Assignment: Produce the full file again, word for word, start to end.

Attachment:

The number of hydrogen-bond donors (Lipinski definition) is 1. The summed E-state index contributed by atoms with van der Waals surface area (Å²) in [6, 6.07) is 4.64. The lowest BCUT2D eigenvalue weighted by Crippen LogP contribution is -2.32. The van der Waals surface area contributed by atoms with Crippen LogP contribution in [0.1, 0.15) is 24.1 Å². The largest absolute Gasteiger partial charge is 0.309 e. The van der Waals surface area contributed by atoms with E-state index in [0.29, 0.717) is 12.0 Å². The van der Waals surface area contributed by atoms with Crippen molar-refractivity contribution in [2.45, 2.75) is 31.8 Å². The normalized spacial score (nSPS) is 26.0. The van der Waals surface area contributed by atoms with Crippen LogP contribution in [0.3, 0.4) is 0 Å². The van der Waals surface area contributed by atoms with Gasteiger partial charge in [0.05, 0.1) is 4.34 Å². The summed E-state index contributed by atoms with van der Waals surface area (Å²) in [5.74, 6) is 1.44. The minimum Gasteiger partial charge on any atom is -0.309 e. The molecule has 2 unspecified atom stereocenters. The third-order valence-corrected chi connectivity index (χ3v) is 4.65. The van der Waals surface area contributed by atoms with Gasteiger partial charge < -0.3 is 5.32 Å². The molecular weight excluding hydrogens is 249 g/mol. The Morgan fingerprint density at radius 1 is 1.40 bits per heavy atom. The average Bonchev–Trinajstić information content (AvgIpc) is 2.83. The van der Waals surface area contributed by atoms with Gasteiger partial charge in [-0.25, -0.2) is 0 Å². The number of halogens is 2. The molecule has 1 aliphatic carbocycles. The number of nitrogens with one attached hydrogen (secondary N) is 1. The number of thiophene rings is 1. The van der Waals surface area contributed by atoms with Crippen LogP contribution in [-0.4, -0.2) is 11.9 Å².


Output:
The number of hydrogen-bond donors (Lipinski definition) is 1. The summed E-state index contributed by atoms with van der Waals surface area (Å²) in [6, 6.07) is 4.64. The lowest BCUT2D eigenvalue weighted by Crippen LogP contribution is -2.32. The van der Waals surface area contributed by atoms with Crippen LogP contribution in [0.1, 0.15) is 24.1 Å². The largest absolute Gasteiger partial charge is 0.309 e. The van der Waals surface area contributed by atoms with E-state index in [0.29, 0.717) is 12.0 Å². The van der Waals surface area contributed by atoms with Crippen molar-refractivity contribution in [2.45, 2.75) is 31.8 Å². The normalized spacial score (nSPS) is 26.0. The van der Waals surface area contributed by atoms with Crippen LogP contribution in [0.3, 0.4) is 0 Å². The van der Waals surface area contributed by atoms with Gasteiger partial charge in [0.05, 0.1) is 4.34 Å². The summed E-state index contributed by atoms with van der Waals surface area (Å²) in [5.74, 6) is 1.44. The minimum Gasteiger partial charge on any atom is -0.309 e. The molecule has 2 unspecified atom stereocenters. The third-order valence-corrected chi connectivity index (χ3v) is 4.65. The van der Waals surface area contributed by atoms with Gasteiger partial charge < -0.3 is 5.32 Å². The molecular weight excluding hydrogens is 249 g/mol. The Morgan fingerprint density at radius 1 is 1.40 bits per heavy atom. The average Bonchev–Trinajstić information content (AvgIpc) is 2.83. The van der Waals surface area contributed by atoms with Gasteiger partial charge in [-0.25, -0.2) is 0 Å². The number of halogens is 2. The molecule has 1 aliphatic carbocycles. The number of nitrogens with one attached hydrogen (secondary N) is 1. The number of thiophene rings is 1. The van der Waals surface area contributed by atoms with Crippen LogP contribution in [-0.4, -0.2) is 11.9 Å².